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2 definitions found
 for Side by side
From The Collaborative International Dictionary of English v.0.48 :

  Side \Side\ (s[imac]d), n. [AS. s[imac]de; akin to D. zijde, G.
     seite, OHG. s[imac]ta, Icel. s[imac]?a, Dan. side, Sw. sida;
     cf. AS. s[imac]d large, spacious, Icel. s[imac]?r long,
     hanging.]
     1. The margin, edge, verge, or border of a surface;
        especially (when the thing spoken of is somewhat oblong in
        shape), one of the longer edges as distinguished from the
        shorter edges, called ends; a bounding line of a
        geometrical figure; as, the side of a field, of a square
        or triangle, of a river, of a road, etc.
        [1913 Webster]
  
     3. Any outer portion of a thing considered apart from, and
        yet in relation to, the rest; as, the upper side of a
        sphere; also, any part or position viewed as opposite to
        or contrasted with another; as, this or that side.
        [1913 Webster]
  
              Looking round on every side beheld
              A pathless desert.                    --Milton.
        [1913 Webster]
  
     4.
        (a) One of the halves of the body, of an animals or man,
            on either side of the mesial plane; or that which
            pertains to such a half; as, a side of beef; a side of
            sole leather.
        (b) The right or left part of the wall or trunk of the
            body; as, a pain in the side.
            [1913 Webster]
  
                  One of the soldiers with a spear pierced his
                  side.                             --John xix.
                                                    34.
            [1913 Webster]
  
     5. A slope or declivity, as of a hill, considered as opposed
        to another slope over the ridge.
        [1913 Webster]
  
              Along the side of yon small hill.     --Milton.
        [1913 Webster]
  
     6. The position of a person or party regarded as opposed to
        another person or party, whether as a rival or a foe; a
        body of advocates or partisans; a party; hence, the
        interest or cause which one maintains against another; a
        doctrine or view opposed to another.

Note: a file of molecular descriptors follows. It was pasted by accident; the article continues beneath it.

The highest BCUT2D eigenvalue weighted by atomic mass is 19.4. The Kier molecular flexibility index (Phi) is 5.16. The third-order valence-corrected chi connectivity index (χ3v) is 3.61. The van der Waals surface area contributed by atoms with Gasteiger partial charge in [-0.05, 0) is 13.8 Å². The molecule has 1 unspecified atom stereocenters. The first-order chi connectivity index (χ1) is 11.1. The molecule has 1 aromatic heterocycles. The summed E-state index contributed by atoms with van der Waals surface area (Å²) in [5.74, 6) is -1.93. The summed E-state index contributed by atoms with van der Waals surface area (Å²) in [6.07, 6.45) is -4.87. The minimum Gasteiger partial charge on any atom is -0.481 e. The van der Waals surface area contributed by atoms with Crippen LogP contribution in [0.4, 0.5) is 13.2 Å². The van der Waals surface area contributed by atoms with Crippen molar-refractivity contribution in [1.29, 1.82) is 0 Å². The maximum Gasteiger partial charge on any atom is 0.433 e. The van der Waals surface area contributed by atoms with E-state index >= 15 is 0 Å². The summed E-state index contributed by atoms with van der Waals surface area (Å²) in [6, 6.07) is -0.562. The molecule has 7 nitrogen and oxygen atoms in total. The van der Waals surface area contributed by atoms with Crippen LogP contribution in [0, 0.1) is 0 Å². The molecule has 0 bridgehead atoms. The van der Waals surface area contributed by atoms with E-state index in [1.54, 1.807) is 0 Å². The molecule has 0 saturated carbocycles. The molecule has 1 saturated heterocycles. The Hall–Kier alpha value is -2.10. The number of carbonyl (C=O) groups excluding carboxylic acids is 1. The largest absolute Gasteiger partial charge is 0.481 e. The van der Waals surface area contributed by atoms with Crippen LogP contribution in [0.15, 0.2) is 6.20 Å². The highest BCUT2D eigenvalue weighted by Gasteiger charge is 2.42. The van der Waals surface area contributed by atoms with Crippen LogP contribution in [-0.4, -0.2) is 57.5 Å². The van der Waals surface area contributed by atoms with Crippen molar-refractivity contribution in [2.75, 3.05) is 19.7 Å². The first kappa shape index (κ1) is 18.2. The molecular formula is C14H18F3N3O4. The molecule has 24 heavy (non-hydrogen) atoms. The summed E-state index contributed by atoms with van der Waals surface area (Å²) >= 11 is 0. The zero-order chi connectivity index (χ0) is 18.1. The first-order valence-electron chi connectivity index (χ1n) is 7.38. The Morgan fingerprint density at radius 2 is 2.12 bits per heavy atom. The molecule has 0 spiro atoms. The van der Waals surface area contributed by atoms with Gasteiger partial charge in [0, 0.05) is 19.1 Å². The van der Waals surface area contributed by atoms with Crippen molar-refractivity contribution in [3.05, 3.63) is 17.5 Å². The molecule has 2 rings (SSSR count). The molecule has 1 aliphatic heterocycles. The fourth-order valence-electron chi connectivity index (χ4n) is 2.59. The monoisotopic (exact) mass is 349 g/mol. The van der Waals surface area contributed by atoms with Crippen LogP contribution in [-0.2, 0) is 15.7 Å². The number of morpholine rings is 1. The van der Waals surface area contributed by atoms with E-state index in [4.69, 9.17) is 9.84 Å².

[1913 Webster]
  
              God on our side, doubt not of victory. --Shak.
        [1913 Webster]
  
              We have not always been of the . . . same side in
              politics.                             --Landor.
        [1913 Webster]
  
              Sets the passions on the side of truth. --Pope.
        [1913 Webster]
  
     7. A line of descent traced through one parent as
        distinguished from that traced through another.
        [1913 Webster]
  
              To sit upon thy father David's throne,
              By mother's side thy father.          --Milton.
        [1913 Webster]
  
     8. Fig.: Aspect or part regarded as contrasted with some
        other; as, the bright side of poverty.
        [1913 Webster]
  
     By the side of, close at hand; near to.
  
     Exterior side. (Fort.) See Exterior, and Illust. of
        Ravelin.
  
     Interior side (Fort.), the line drawn from the center of
        one bastion to that of the next, or the line curtain
        produced to the two oblique radii in front. --H. L. Scott.
  
     Side by side, close together and abreast; in company or
        along with.
  
     To choose sides, to select those who shall compete, as in a
        game, on either side.
  
     To take sides, to attach one's self to, or give assistance
        to, one of two opposing sides or parties.
        [1913 Webster]

From WordNet (r) 3.0 (2006) :

  side by side
      adj 1: nearest in space or position; immediately adjoining
             without intervening space; "had adjacent rooms"; "in the
             next room"; "the person sitting next to me"; "our rooms
             were side by side" [syn: adjacent, next, side by
             side(p)]
      2: closely related or associated; "a city in which communism and
         democracy had to live side by side"

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